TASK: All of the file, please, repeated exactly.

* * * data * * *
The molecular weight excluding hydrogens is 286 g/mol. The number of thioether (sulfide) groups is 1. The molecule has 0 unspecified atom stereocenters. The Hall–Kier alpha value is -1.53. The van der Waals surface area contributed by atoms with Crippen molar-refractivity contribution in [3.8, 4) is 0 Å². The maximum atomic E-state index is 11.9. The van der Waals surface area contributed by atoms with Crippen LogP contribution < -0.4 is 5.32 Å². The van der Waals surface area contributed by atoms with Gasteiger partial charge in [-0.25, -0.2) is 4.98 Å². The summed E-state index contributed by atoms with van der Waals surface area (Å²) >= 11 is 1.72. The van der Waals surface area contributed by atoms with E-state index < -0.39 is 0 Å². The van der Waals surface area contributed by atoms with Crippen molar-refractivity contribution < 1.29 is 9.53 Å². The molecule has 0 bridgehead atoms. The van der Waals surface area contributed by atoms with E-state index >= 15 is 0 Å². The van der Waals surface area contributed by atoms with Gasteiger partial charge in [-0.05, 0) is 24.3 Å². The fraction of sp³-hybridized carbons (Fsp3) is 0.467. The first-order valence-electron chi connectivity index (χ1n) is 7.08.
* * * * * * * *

The molecular weight excluding hydrogens is 286 g/mol. The number of thioether (sulfide) groups is 1. The molecule has 0 unspecified atom stereocenters. The Hall–Kier alpha value is -1.53. The van der Waals surface area contributed by atoms with Crippen molar-refractivity contribution in [3.8, 4) is 0 Å². The maximum atomic E-state index is 11.9. The van der Waals surface area contributed by atoms with Crippen LogP contribution < -0.4 is 5.32 Å². The van der Waals surface area contributed by atoms with Gasteiger partial charge in [-0.25, -0.2) is 4.98 Å². The summed E-state index contributed by atoms with van der Waals surface area (Å²) >= 11 is 1.72. The van der Waals surface area contributed by atoms with E-state index < -0.39 is 0 Å². The van der Waals surface area contributed by atoms with Crippen molar-refractivity contribution < 1.29 is 9.53 Å². The molecule has 0 bridgehead atoms. The van der Waals surface area contributed by atoms with E-state index >= 15 is 0 Å². The van der Waals surface area contributed by atoms with Gasteiger partial charge in [-0.05, 0) is 24.3 Å². The fraction of sp³-hybridized carbons (Fsp3) is 0.467. The first-order valence-electron chi connectivity index (χ1n) is 7.08.